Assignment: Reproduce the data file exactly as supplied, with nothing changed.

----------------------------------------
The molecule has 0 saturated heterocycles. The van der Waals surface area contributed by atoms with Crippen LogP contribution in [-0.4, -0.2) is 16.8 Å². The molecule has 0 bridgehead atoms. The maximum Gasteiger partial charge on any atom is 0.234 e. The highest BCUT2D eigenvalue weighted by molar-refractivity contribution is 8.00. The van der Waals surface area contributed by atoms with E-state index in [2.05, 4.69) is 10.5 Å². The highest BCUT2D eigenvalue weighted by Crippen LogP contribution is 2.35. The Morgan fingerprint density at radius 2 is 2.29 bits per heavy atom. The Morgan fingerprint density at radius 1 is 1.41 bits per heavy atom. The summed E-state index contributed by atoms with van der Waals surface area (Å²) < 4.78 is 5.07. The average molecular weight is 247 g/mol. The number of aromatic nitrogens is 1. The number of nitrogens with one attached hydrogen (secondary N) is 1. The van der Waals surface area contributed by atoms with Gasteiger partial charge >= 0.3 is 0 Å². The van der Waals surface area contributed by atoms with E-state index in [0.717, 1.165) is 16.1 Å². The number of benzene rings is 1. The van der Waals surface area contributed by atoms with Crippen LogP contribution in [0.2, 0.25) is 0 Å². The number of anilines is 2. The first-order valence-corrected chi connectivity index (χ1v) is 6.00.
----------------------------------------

The molecule has 0 saturated heterocycles. The van der Waals surface area contributed by atoms with Crippen LogP contribution in [-0.4, -0.2) is 16.8 Å². The molecule has 0 bridgehead atoms. The maximum Gasteiger partial charge on any atom is 0.234 e. The highest BCUT2D eigenvalue weighted by molar-refractivity contribution is 8.00. The van der Waals surface area contributed by atoms with E-state index in [2.05, 4.69) is 10.5 Å². The highest BCUT2D eigenvalue weighted by Crippen LogP contribution is 2.35. The Morgan fingerprint density at radius 2 is 2.29 bits per heavy atom. The Morgan fingerprint density at radius 1 is 1.41 bits per heavy atom. The summed E-state index contributed by atoms with van der Waals surface area (Å²) < 4.78 is 5.07. The average molecular weight is 247 g/mol. The number of aromatic nitrogens is 1. The number of nitrogens with one attached hydrogen (secondary N) is 1. The van der Waals surface area contributed by atoms with Gasteiger partial charge >= 0.3 is 0 Å². The van der Waals surface area contributed by atoms with E-state index in [0.717, 1.165) is 16.1 Å². The number of benzene rings is 1. The van der Waals surface area contributed by atoms with Crippen LogP contribution in [0.2, 0.25) is 0 Å². The number of anilines is 2. The first-order valence-corrected chi connectivity index (χ1v) is 6.00.